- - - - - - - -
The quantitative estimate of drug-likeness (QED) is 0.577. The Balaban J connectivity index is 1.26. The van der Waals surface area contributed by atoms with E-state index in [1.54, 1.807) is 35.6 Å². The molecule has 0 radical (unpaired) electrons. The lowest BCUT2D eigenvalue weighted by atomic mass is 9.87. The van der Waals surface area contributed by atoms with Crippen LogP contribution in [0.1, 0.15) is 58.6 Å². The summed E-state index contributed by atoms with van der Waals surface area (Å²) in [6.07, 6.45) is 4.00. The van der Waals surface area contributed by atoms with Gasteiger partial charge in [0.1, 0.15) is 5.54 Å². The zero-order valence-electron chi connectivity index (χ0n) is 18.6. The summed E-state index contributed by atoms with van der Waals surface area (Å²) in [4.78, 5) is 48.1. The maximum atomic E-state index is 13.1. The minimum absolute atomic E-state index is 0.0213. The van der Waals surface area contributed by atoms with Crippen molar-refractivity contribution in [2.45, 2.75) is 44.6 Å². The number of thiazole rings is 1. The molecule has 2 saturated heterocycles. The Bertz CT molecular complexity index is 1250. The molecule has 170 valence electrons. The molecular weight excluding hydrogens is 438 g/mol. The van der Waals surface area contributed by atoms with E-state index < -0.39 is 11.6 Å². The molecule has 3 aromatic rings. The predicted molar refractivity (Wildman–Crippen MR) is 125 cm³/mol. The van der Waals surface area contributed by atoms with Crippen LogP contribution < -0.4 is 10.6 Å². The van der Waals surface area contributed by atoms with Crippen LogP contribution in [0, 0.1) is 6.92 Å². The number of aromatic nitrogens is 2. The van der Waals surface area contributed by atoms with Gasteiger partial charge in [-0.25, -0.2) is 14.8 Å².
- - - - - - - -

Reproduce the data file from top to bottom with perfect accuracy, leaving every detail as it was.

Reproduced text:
The quantitative estimate of drug-likeness (QED) is 0.577. The Balaban J connectivity index is 1.26. The van der Waals surface area contributed by atoms with E-state index in [1.54, 1.807) is 35.6 Å². The molecule has 0 radical (unpaired) electrons. The lowest BCUT2D eigenvalue weighted by atomic mass is 9.87. The van der Waals surface area contributed by atoms with Crippen LogP contribution in [0.1, 0.15) is 58.6 Å². The summed E-state index contributed by atoms with van der Waals surface area (Å²) in [6.07, 6.45) is 4.00. The van der Waals surface area contributed by atoms with Gasteiger partial charge in [0.1, 0.15) is 5.54 Å². The zero-order valence-electron chi connectivity index (χ0n) is 18.6. The summed E-state index contributed by atoms with van der Waals surface area (Å²) in [4.78, 5) is 48.1. The maximum atomic E-state index is 13.1. The minimum absolute atomic E-state index is 0.0213. The van der Waals surface area contributed by atoms with Crippen molar-refractivity contribution in [2.45, 2.75) is 44.6 Å². The number of thiazole rings is 1. The molecule has 2 saturated heterocycles. The Bertz CT molecular complexity index is 1250. The molecule has 170 valence electrons. The molecular weight excluding hydrogens is 438 g/mol. The van der Waals surface area contributed by atoms with E-state index < -0.39 is 11.6 Å². The molecule has 3 aromatic rings. The predicted molar refractivity (Wildman–Crippen MR) is 125 cm³/mol. The van der Waals surface area contributed by atoms with Crippen LogP contribution < -0.4 is 10.6 Å². The van der Waals surface area contributed by atoms with Crippen LogP contribution in [0, 0.1) is 6.92 Å². The number of aromatic nitrogens is 2. The van der Waals surface area contributed by atoms with Gasteiger partial charge in [-0.25, -0.2) is 14.8 Å².